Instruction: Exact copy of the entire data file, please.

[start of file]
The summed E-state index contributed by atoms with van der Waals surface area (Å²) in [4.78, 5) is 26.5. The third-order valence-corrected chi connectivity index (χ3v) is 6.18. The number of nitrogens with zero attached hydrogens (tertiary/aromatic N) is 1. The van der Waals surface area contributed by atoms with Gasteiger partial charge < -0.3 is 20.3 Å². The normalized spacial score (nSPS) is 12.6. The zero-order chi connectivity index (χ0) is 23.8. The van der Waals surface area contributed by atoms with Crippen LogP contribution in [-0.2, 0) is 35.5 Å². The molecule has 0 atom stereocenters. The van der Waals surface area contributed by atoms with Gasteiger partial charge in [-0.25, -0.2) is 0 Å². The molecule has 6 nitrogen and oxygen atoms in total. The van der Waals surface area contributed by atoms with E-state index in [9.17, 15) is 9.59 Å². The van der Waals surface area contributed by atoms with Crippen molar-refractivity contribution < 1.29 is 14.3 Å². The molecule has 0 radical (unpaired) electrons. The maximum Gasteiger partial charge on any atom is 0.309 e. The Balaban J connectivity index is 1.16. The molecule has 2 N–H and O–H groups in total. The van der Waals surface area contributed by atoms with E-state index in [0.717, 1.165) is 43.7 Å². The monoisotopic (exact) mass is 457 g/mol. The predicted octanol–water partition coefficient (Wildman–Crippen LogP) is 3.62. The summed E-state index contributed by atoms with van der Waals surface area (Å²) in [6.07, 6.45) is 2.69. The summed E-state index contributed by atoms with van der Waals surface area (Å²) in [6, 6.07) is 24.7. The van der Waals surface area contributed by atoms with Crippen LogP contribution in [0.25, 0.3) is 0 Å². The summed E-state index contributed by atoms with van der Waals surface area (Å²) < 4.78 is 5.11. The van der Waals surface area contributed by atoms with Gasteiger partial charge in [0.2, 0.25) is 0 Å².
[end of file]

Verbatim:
The summed E-state index contributed by atoms with van der Waals surface area (Å²) in [4.78, 5) is 26.5. The third-order valence-corrected chi connectivity index (χ3v) is 6.18. The number of nitrogens with zero attached hydrogens (tertiary/aromatic N) is 1. The van der Waals surface area contributed by atoms with Gasteiger partial charge < -0.3 is 20.3 Å². The normalized spacial score (nSPS) is 12.6. The zero-order chi connectivity index (χ0) is 23.8. The van der Waals surface area contributed by atoms with Crippen LogP contribution in [-0.2, 0) is 35.5 Å². The molecule has 0 atom stereocenters. The van der Waals surface area contributed by atoms with Gasteiger partial charge in [-0.25, -0.2) is 0 Å². The molecule has 6 nitrogen and oxygen atoms in total. The van der Waals surface area contributed by atoms with E-state index in [9.17, 15) is 9.59 Å². The van der Waals surface area contributed by atoms with Crippen molar-refractivity contribution < 1.29 is 14.3 Å². The molecule has 0 radical (unpaired) electrons. The maximum Gasteiger partial charge on any atom is 0.309 e. The Balaban J connectivity index is 1.16. The molecule has 2 N–H and O–H groups in total. The van der Waals surface area contributed by atoms with E-state index in [0.717, 1.165) is 43.7 Å². The monoisotopic (exact) mass is 457 g/mol. The predicted octanol–water partition coefficient (Wildman–Crippen LogP) is 3.62. The summed E-state index contributed by atoms with van der Waals surface area (Å²) in [6.07, 6.45) is 2.69. The summed E-state index contributed by atoms with van der Waals surface area (Å²) in [6, 6.07) is 24.7. The van der Waals surface area contributed by atoms with Crippen LogP contribution in [0.25, 0.3) is 0 Å². The summed E-state index contributed by atoms with van der Waals surface area (Å²) < 4.78 is 5.11. The van der Waals surface area contributed by atoms with Gasteiger partial charge in [0.2, 0.25) is 0 Å².